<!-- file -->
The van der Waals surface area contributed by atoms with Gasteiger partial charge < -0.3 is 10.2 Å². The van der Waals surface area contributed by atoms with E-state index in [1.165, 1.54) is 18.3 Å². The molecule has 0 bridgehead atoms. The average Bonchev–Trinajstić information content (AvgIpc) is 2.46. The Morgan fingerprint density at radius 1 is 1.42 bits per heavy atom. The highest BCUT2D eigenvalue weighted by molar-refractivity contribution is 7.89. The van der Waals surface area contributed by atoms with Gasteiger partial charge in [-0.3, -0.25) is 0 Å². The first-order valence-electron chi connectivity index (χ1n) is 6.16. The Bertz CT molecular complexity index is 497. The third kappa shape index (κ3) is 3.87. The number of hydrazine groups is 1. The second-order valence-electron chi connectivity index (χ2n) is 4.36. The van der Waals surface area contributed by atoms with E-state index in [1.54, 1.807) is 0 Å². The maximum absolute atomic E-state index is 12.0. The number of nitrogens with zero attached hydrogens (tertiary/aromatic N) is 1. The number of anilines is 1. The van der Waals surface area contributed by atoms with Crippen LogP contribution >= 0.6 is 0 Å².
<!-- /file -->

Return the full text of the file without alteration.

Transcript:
The van der Waals surface area contributed by atoms with Gasteiger partial charge < -0.3 is 10.2 Å². The van der Waals surface area contributed by atoms with E-state index in [1.165, 1.54) is 18.3 Å². The molecule has 0 bridgehead atoms. The average Bonchev–Trinajstić information content (AvgIpc) is 2.46. The Morgan fingerprint density at radius 1 is 1.42 bits per heavy atom. The highest BCUT2D eigenvalue weighted by molar-refractivity contribution is 7.89. The van der Waals surface area contributed by atoms with Gasteiger partial charge in [-0.3, -0.25) is 0 Å². The first-order valence-electron chi connectivity index (χ1n) is 6.16. The Bertz CT molecular complexity index is 497. The third kappa shape index (κ3) is 3.87. The number of hydrazine groups is 1. The second-order valence-electron chi connectivity index (χ2n) is 4.36. The van der Waals surface area contributed by atoms with E-state index in [1.54, 1.807) is 0 Å². The maximum absolute atomic E-state index is 12.0. The number of nitrogens with zero attached hydrogens (tertiary/aromatic N) is 1. The number of anilines is 1. The van der Waals surface area contributed by atoms with Crippen LogP contribution >= 0.6 is 0 Å².